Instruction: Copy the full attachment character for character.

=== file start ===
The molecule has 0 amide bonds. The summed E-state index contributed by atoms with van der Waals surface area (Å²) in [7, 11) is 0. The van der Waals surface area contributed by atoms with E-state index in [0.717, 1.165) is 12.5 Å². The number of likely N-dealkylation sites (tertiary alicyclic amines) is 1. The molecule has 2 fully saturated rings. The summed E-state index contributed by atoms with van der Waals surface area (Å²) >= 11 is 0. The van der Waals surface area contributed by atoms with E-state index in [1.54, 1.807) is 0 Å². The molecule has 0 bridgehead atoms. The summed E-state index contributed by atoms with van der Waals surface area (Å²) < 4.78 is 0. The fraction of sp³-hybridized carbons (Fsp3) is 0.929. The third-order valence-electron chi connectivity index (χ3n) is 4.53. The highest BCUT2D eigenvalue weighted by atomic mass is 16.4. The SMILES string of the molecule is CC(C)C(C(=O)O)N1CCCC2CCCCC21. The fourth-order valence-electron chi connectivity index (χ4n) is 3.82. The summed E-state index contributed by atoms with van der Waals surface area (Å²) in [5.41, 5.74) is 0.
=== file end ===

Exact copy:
The molecule has 0 amide bonds. The summed E-state index contributed by atoms with van der Waals surface area (Å²) in [7, 11) is 0. The van der Waals surface area contributed by atoms with E-state index in [0.717, 1.165) is 12.5 Å². The number of likely N-dealkylation sites (tertiary alicyclic amines) is 1. The molecule has 2 fully saturated rings. The summed E-state index contributed by atoms with van der Waals surface area (Å²) >= 11 is 0. The van der Waals surface area contributed by atoms with E-state index in [1.54, 1.807) is 0 Å². The molecule has 0 bridgehead atoms. The summed E-state index contributed by atoms with van der Waals surface area (Å²) < 4.78 is 0. The fraction of sp³-hybridized carbons (Fsp3) is 0.929. The third-order valence-electron chi connectivity index (χ3n) is 4.53. The highest BCUT2D eigenvalue weighted by atomic mass is 16.4. The SMILES string of the molecule is CC(C)C(C(=O)O)N1CCCC2CCCCC21. The fourth-order valence-electron chi connectivity index (χ4n) is 3.82. The summed E-state index contributed by atoms with van der Waals surface area (Å²) in [5.41, 5.74) is 0.